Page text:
5 foods peo­ple for­get con­tain car­bo­hy­drates

The Modesto Bee (Sunday) - - Explore - BY AL­LI­SON BOYD Boyd is a Reg­is­tered Di­eti­tian and Cer­ti­fied Di­a­betes Ed­u­ca­tor at Sut­ter Gould Med­i­cal Foun­da­tion.

At my prior job we served our clients with di­a­betes reg­u­lar ice cream. Now be­fore you start to gasp let me re­mind you a serv­ing of plain ice cream con­tains 23 grams of car­bo­hy­drates and a serv­ing of sher­bet con­tains 30 grams of car­bo­hy­drates.

What? So why are peo­ple with di­a­betes en­cour­aged to eat sher­bet in­stead of ice cream?

The an­swer is sim­ple. Ice cream con­tains more fat than sher­bet and most in­di­vid­u­als with di­a­betes need to watch their fat along with their car­bo­hy­drate in­take be­cause of their in­creased risk for heart dis­ease.

Man­ag­ing di­a­betes is a del­i­cate balanc­ing act. Eat too many car­bo­hy­drates and your blood su­gar goes out of whack. Eat too much fat and your heart is in dan­ger. I of­ten see peo­ple avoid healthy car­bo­hy­drate foods like fresh fruit, sweet pota­toes and peas to eat what they think are su­gar-free pro­cessed food. What these in­di­vid­u­als need to un­der­stand is su­gar free does not mean car­bo­hy­drate free.

Here are four foods most peo­ple with di­a­betes think they can eat in am­ple amounts and why they still need to be watch­ing their car­bo­hy­drate in­take: 1. Milk I remember one day when I was coun­sel­ing a woman who had an av­er­age blood su­gar of over 300mg/dl. Ac­cord­ing to the Amer­i­can Di­a­betes As­so­ci­a­tion, peo­ple with di­a­betes should aim for 80 to 130 mg/dl in the morn­ing (fast­ing) be­fore eat­ing or drink­ing and less than 180 mg/dl one to two hours af­ter meals ( post­pran­dial). (Note: Blood glu­cose tar­gets may vary. In­di­vid­u­als should con­sult with their doc­tors).

When we re­viewed her diet she looked like she was tak­ing in the proper amount of car­bo­hy­drates. Then a lit­tle voice in­side me de­cided to ask her if she drank so­das or juices in­stead of water. She proudly told me she avoided these bev­er­ages and drank milk be­cause it was "healthy". When I asked her how much milk she drank in a day she told me one gal­lon. BINGO! Milk con­tains 12 grams of car­bo­hy­drates or one car­bo­hy­drate ex­change per 8 ounce glass. What I have no­ticed in re­cent years is the 8 ounce drink glass is be­com­ing ob­so­lete. Please remember to in­clude milk as part of your car­bo­hy­drate in­take to avoid ex­ces­sive su­gar spikes.

2. Di­a­betic Liq­uid Sup- ple­ments.

This is a tip for peo­ple who en­joy liq­uid sup­ple­ments. Most pop­u­lar di­a­betic liq­uid sup­ple­ments con­tain 16 to 26 grams of car­bo­hy­drates de­pend­ing on the fla­vor. Now most stan­dard sup­ple­ments con­tain be­tween 33 to 44 grams of car­bo­hy­drates. What the com­mer­cials and sales­peo­ple fail to tell their clients with di­a­betes is these sup­ple­ments also con­tain more fat. Di­a­betic sup­ple­ments con­tains 7 to 9 grams of fat per 8 ounce bot­tle com­pared to 2 to 4 grams of fat in the stan­dard liq­uid sup­ple­ment. Fat de­creases the ab­sorp­tion of car­bo­hy­drates and this would be no prob­lem un­less the per­son with di­a­betes has heart prob­lems. Also, di­a­betic sup­ple­ments are more ex­pen­sive so drink­ing less of the reg­u­lar sup­ple­ment may be a prac­ti­cal choice.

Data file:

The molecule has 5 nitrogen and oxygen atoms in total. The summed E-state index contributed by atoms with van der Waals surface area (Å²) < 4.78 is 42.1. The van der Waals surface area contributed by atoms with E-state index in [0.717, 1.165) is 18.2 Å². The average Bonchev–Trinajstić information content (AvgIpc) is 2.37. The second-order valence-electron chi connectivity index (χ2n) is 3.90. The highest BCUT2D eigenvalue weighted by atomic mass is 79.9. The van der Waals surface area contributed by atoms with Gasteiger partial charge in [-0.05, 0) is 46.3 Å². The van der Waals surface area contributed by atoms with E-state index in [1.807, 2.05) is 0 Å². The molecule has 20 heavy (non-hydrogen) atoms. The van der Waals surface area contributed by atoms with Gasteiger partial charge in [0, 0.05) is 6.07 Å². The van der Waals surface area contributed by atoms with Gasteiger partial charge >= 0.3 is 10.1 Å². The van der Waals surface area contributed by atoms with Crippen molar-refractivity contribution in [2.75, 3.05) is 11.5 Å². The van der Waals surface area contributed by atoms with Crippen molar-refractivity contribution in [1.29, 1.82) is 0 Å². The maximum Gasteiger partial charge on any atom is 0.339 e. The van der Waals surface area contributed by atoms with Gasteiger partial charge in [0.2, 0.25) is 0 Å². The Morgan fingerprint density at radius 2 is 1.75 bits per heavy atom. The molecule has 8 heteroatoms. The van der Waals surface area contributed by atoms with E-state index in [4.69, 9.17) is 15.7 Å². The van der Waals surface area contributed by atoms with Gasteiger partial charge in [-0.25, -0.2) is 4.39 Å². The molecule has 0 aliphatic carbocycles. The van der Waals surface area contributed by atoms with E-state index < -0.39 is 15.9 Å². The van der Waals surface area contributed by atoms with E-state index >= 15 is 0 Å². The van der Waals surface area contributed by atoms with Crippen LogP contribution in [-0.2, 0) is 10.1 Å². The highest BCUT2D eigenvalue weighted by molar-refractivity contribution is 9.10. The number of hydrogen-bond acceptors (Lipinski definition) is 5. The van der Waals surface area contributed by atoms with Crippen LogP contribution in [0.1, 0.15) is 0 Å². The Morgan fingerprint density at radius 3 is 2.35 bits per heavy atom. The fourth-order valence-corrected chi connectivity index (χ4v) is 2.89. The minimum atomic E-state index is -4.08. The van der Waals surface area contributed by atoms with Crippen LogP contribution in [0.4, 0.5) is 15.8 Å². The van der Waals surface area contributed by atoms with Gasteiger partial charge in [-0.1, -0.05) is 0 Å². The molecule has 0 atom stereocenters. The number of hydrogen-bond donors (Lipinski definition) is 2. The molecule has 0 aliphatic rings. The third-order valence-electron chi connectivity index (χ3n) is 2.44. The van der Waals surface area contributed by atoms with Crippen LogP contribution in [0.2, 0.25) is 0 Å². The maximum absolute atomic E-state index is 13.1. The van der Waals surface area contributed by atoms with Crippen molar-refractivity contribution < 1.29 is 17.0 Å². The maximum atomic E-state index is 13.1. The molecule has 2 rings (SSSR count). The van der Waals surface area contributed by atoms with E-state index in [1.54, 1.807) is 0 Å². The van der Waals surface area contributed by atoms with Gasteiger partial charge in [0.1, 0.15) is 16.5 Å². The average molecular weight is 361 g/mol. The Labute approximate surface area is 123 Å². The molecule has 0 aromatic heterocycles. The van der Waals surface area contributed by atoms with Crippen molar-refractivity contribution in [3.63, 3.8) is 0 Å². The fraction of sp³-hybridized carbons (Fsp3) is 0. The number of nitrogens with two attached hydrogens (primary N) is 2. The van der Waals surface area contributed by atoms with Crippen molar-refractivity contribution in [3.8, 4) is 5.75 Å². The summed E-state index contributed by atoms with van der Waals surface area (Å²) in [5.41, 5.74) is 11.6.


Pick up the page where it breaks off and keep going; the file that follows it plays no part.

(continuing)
3. Di­a­betic cook­ies and candy.

I re­cently went to a shop­ping web­site to look at the cost of su­gar-free cook­ies. These cook­ies av­er­age about $10 per box. Like the di­a­betic liq­uid sup­ple­ments, di­a­betic cook­ies still con­tain car­bo­hy­drates and have more fat than reg­u­lar cook­ies. Fruit is a health­ier op­tion, but if you ab­so­lutely crave cook­ies, spare some ex­tra time and make your own cook­ies from scratch. Your pock­et­book and your waist­line will thank you. 4. Su­gar-free yo­gurt. Yo­gurt con­tains a nat­u­rally oc­cur­ring su­gar called lac­tose and just like the above items, yo­gurt con­tains car­bo­hy­drates. A car­ton of plain yo­gurt typ­i­cally has the same amount of car­bo­hy­drates as su­gar-free fruited yo­gurt. If you love fruited yo­gurt try adding ex­tra fruit to plain yo­gurt. If money is an is­sue, you can eat 4 ounces ver­sus 8 ounces of reg­u­lar fruited yo­gurt giv­ing you the same amount of car­bo­hy­drates. 5. Beans. Beans are def­i­nitely con­sid­ered a healthy food item. Beans con­tain fiber to keep your bow­els mov­ing along with am­ple vi­ta­mins and min­er­als. Most Amer­i­cans con­sume half as much of the rec­om­mended 20 to 30 grams of fiber per day. How­ever, if you have di­a­betes, you need to remember beans also con­tain car­bo­hy­drates when added as a part of your meal.

If you find this in­for­ma­tion con­fus­ing, the best ad­vice of the day is to read the la­bel. The la­bel will tell you the to­tal car­bo­hy­drate and to­tal fat con­tent. The la­bel will also tell you the serv­ing size of the prod­uct.

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